Because we have to prove our strength, we are forced to take on other stories, and then women’s stories fall to the wayside.
You’ve said you’ve faced discrimination and harassment as a woman in this industry. What advice would you give other women attempting to overcome similar hurdles?
First they have to be confident in themselves, and they need to believe they are capable of achieving anything. They also have to be very knowledgeable because one aspect that can be used against them is that someone may claim they have no idea what they are doing. Read wide, be knowledgeable, be confident and be ready to take on any topic or task.
Women also need to dedicate themselves to this field because journalism takes a lot of time from you as a woman. Be ready to do the job, and go the whole hog to get the job done. Try to develop and explore your strengths, instead of being lazy or being scared to take on any task.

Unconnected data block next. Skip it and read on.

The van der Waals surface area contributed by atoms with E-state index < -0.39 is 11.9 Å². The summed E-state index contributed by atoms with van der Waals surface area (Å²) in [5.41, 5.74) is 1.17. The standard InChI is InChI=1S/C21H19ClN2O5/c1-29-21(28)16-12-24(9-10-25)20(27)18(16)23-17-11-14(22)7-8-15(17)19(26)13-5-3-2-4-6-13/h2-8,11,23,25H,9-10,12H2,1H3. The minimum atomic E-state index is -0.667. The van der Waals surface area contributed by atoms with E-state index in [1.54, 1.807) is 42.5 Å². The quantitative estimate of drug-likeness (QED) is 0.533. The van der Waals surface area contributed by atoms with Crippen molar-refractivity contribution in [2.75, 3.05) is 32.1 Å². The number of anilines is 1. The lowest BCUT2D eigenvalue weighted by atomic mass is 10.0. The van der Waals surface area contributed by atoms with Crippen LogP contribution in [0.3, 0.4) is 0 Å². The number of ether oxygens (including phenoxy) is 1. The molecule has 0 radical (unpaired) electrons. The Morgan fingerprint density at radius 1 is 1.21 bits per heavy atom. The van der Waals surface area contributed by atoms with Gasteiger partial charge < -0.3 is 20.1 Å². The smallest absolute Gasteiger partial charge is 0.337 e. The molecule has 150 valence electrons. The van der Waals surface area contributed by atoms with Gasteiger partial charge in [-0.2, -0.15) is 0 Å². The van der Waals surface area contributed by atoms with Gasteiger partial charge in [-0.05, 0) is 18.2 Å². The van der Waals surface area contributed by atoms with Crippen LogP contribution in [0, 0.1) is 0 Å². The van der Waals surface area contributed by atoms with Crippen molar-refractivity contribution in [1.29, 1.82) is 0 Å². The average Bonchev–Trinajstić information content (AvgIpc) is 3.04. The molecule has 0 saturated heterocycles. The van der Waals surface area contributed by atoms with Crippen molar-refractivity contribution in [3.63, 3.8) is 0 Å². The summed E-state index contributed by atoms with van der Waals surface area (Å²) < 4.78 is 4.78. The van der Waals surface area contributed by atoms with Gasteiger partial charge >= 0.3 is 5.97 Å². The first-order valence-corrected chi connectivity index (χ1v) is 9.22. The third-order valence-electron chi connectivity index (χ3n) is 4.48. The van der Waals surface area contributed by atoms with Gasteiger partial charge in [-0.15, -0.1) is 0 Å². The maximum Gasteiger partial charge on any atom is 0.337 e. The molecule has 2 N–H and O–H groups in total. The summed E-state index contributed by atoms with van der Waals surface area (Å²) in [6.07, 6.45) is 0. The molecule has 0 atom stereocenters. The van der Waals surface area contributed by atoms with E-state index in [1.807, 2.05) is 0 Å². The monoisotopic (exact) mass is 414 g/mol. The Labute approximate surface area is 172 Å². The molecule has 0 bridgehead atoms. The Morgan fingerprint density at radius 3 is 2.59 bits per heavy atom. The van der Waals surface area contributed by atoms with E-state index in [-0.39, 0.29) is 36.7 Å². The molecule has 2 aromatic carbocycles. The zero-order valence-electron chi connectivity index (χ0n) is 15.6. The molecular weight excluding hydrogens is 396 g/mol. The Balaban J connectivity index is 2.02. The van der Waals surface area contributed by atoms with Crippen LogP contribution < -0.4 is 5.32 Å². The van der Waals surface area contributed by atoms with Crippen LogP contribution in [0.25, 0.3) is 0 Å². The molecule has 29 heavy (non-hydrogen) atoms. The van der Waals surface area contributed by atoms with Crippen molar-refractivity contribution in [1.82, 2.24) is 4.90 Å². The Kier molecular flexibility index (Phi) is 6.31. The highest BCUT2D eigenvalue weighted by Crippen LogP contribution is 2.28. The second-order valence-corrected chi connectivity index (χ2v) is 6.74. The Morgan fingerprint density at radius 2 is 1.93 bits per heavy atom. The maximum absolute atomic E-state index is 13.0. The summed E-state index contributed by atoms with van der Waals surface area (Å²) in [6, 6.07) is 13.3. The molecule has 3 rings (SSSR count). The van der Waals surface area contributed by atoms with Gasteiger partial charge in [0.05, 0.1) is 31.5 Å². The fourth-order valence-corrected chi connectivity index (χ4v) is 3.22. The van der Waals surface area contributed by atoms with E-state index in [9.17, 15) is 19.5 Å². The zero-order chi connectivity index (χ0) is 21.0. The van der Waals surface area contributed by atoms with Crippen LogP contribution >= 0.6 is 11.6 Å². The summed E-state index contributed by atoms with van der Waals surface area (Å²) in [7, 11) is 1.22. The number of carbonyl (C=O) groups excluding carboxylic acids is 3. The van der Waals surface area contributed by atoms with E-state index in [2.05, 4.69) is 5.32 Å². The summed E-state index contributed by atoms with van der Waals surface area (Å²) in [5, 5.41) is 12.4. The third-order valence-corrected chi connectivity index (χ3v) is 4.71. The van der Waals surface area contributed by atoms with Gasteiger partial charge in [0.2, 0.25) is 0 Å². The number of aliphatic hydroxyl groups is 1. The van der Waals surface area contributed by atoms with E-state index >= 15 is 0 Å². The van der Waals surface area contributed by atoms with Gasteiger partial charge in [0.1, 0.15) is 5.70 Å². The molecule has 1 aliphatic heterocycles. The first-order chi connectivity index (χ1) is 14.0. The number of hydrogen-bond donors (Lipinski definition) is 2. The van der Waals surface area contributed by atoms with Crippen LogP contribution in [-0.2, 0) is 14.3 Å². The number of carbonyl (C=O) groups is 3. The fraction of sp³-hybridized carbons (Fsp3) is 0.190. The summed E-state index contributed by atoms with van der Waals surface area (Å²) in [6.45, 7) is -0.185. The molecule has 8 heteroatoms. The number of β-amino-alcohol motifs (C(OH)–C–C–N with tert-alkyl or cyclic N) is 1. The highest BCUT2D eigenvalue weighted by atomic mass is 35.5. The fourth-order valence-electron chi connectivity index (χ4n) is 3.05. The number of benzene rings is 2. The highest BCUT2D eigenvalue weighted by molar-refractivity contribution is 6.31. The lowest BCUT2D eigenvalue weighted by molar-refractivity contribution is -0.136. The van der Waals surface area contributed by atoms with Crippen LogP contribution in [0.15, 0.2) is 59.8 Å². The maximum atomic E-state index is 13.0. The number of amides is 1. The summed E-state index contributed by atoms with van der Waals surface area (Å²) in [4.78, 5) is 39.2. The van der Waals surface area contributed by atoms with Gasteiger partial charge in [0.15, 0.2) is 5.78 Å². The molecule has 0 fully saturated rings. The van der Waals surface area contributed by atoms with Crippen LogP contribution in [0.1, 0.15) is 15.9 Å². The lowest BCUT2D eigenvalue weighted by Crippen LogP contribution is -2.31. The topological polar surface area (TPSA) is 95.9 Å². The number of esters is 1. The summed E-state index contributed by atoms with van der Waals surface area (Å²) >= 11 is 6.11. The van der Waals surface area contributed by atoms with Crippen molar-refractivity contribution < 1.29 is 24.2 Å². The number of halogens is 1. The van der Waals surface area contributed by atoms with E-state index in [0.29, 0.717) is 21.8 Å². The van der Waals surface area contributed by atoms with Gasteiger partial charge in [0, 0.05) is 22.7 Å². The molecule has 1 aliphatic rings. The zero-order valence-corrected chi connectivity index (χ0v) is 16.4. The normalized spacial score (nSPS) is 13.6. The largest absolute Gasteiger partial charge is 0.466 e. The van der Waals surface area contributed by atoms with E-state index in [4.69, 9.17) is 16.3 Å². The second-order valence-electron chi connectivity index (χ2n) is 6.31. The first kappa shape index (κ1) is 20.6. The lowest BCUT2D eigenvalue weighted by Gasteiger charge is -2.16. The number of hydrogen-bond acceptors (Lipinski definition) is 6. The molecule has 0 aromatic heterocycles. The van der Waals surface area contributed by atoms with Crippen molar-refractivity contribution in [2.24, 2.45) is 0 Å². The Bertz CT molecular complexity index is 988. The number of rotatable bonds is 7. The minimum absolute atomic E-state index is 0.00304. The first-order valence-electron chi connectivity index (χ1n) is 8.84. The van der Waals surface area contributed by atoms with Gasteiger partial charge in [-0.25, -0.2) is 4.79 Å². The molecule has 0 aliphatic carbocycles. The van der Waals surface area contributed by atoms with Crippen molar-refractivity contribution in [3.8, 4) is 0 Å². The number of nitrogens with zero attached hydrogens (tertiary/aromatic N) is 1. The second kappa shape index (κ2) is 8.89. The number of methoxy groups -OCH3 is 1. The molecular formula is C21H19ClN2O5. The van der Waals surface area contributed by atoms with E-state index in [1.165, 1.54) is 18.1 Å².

What advice would you give to aspiring journalists, especially those hoping to go into the broadcast field?
They should open themselves up to learning. I've seen most people just want to get on TV immediately, but there is a process, and this process grounds you as a journalist. If you're not grounded, you won’t be able to exude confidence.
Learn the production process by getting on the production desk and opening yourself up to learning. Learn how to research, because broadcasting is all about information. Learn how to write scripts and get behind the camera. It may be challenging, and it may be difficult or annoying. However, this work is not just about being on TV, it's about what you can offer while you're on TV.
As a broadcast journalist, sometimes you need to ad-lib over live news, and if you do not have the background knowledge, what would you say? I would advise them to go through the process and open their minds to learning everything they can, so that when their time comes, they won't ever look incompetent.
All images courtesy of Veronica Dan-Ikpoyi.